Monday, April 15, 2013

hermeneutics done right

A truly excellent example of scriptural hermeneutics can be found here. Biblical scholar James Still offers an excellent analysis and interpretation of the incident that occurs between Jesus and the Syrophoenician woman whose daughter has been possessed by a demon. A quick excerpt:

Bultmann calls the story of the Syrophoenician woman an apothegm (a witty saying) which has the purpose of recounting a miracle of Jesus--specifically an exorcism--performed during the Galilean phase of his ministry. A secondary element of the story is to dramatize the conflict concerning the place of Gentiles within the early Jesus movement. Since Mark's gospel is informed by the oral tradition, he preserves what Philip Sellew identifies as the three-part formula of description, performance, and demonstration. This formula is useful in an oral tradition because it helps the storyteller remember how to consistently tell and retell a story to an audience. The oral tradition's three-part structure in this story is as follows:

1. Description of the ailment: the woman's daughter is possessed by an unclean spirit.
2. Performance of the exorcism: The demon is exorcised by word alone and mentioned by Jesus in the past tense after the woman's clever repartee.
3. Demonstration of success: we are told that the woman goes home to find that the demon has left her daughter.

The pericope does not preserve details telling us how it was determined that the exorcism was indeed successful. A natural literal reading of the text assumes one of two things. Either the exorcism was verified at a later time and we are just not told of it or, at the time of the exorcism, it was taken for granted on Jesus' authority that the healing did occur. However, a literalist reading is neither appropriate nor necessary. The purpose of the story is to proclaim the healing abilities of Jesus and to explain the Jewish-Christian attitude toward the Gentiles. No believer at Corinth or Rome would find it necessary to question the validity of the exorcism's cure; Mark's readers are already convinced of Jesus' skills as a miracle worker. For Mark's audience, the matter is quite simple: a Jewish rabbi hears the pleas of a Greek woman, effects a cure, and the cure is successful.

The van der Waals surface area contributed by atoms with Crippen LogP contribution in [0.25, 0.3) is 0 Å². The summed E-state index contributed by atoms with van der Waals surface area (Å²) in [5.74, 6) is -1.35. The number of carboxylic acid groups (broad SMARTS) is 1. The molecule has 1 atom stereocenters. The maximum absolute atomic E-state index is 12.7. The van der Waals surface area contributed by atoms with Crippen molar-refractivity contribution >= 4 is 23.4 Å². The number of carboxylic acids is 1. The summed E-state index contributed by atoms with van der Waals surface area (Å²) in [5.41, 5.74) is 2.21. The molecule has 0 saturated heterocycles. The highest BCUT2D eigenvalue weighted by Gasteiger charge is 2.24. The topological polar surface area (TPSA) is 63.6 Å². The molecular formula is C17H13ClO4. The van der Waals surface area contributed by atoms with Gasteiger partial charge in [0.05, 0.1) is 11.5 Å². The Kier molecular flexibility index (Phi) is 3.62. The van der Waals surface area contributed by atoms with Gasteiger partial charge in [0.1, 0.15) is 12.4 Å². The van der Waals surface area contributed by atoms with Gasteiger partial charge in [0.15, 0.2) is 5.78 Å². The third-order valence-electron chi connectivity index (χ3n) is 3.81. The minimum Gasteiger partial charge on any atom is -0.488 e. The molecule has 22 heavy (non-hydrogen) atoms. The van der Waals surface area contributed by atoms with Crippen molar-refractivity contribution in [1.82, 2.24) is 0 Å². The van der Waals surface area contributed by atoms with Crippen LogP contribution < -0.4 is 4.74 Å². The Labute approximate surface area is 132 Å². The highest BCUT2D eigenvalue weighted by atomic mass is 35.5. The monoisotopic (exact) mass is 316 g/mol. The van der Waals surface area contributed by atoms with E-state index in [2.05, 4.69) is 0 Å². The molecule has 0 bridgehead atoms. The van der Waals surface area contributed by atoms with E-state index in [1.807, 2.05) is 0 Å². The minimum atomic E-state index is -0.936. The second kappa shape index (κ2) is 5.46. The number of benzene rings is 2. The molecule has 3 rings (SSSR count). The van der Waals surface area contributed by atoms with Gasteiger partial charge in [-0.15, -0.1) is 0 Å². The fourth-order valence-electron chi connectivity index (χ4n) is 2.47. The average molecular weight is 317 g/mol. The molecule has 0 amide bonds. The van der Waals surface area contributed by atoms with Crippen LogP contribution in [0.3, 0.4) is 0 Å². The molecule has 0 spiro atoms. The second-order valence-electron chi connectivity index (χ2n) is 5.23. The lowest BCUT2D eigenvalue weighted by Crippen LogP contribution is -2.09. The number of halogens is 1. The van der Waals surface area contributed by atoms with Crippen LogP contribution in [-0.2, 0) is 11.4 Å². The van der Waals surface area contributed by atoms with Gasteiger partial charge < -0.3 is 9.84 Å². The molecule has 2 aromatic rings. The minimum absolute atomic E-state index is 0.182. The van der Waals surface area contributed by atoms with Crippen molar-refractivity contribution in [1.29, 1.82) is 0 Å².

Reading the above gives me a tingle, and brings me back to my grad-school days.


1 comment:

Nathan B. said...

I've always found the attitude of Jesus in that story a bit distasteful because of his apparent reluctance to help the woman. Some scholars, using the "criterion of embarrassment," would argue that this utterance of Jesus's is likely to have been quite historical, rather than simply made up, because Jesus ends out looking like a bit of a xenophobe.

But the focus on merely proving the historicity of this utterance of Jesus in my opinion misses the mark (both puns intended!). We are still a long way from Paul's outreach to the Gentiles here in this story as written by Matthew and Mark. The older I get, the more I feel that it really is Paul who should be regarded as the founder of Christianity.